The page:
My mistake, I double checked and the convention is actually the same, just r15 is an additional register for mr3:
sys, dst,info, mr0, mr1, mr2, mr3
syscall x86_64_seL4: rdi, rsi, rdx, r10, r8, r9, r15
As sys is usually a constant, I shifted the registers when inspecting the codegen.
So all is good, my apologize for the noise.
Happy new year!
From: Devel <firstname.lastname@example.org> on behalf of Alexandre Mutel <email@example.com>
Sent: Sunday, December 29, 2019 12:14
To: firstname.lastname@example.org <email@example.com>
Subject: [seL4] Understand seL4 x86_64 Kernel ABI calling convention
While looking at the code base and checking generated code, I'm not sure about the pertinence of having a different ABI from user System V ABI for kernel calls, as it is implying a bit more unnecessary register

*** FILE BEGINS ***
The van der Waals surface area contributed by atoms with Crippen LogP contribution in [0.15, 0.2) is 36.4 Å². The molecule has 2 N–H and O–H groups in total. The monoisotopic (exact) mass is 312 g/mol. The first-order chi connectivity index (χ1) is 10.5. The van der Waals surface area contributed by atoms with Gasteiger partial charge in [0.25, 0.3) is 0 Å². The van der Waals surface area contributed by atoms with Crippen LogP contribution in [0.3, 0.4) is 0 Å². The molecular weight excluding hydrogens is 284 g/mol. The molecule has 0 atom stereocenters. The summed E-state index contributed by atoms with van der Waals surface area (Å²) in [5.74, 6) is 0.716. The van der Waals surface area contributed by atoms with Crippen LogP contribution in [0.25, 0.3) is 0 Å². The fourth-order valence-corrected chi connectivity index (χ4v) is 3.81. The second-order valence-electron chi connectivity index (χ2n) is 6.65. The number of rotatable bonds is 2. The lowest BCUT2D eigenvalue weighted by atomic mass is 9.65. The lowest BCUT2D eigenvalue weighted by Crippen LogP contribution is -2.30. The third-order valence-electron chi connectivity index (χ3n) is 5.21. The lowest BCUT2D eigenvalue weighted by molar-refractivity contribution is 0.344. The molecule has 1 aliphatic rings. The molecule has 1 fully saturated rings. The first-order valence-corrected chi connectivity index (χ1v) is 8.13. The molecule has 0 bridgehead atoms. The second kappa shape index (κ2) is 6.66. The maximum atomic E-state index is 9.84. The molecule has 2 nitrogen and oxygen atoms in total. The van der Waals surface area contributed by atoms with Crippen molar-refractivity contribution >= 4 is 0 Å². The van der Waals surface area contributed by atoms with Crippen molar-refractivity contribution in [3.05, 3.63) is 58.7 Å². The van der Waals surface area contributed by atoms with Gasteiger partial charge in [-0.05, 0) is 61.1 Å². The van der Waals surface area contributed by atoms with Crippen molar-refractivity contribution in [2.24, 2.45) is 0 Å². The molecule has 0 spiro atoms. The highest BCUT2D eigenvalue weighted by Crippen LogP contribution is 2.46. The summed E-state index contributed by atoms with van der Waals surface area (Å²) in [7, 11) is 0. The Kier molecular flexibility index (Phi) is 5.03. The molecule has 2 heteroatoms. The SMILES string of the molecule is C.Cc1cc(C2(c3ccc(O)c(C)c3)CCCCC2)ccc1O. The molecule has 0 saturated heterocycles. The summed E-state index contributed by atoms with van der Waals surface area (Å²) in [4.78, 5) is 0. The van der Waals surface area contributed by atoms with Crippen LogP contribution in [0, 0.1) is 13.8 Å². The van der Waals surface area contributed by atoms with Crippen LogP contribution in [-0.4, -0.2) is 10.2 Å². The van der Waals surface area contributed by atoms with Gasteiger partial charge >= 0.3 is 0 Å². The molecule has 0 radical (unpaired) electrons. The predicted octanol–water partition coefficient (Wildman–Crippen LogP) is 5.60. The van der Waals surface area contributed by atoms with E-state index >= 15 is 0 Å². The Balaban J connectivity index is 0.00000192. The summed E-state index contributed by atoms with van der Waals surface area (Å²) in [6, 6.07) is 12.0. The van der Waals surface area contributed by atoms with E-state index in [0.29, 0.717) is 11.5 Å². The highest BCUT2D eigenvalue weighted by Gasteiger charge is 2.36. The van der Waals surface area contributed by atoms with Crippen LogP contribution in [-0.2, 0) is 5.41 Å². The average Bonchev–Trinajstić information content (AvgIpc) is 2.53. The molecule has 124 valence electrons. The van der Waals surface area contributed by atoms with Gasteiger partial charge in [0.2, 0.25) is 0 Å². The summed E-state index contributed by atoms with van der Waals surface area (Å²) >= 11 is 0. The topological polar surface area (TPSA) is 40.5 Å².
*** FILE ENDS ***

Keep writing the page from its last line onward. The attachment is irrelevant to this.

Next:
shuffling, and I was wondering why this choice was made to have r10, r8, r9, r15? instead of keeping System V ABI and just replace rcx by r10 as it is discarded by syscall:
SystemVABI_x86_64_user: rdi, rsi, rdx, rcx, r8, r9
SystemVABI_x86_64_Linux_kernel: rdi, rsi, rdx, r10, r8, r9
SystemVABI_x86_64_seL4: rdi, rsi, r10, r8, r9, r15
So on a Linux Kernel, only the register rcx will be transferred to r10 (when transitioning from user to syscall), but in seL4, it has to reshuffle arguments rdx to r9.
(Note for context: I'm working on a project where I don't use a standard C compiler to interface with the seL4 Kernel API, and where the register allocator of the compiler might
not be as efficient as GCC/CLang after everything is inlined, that's why I'm looking into these details)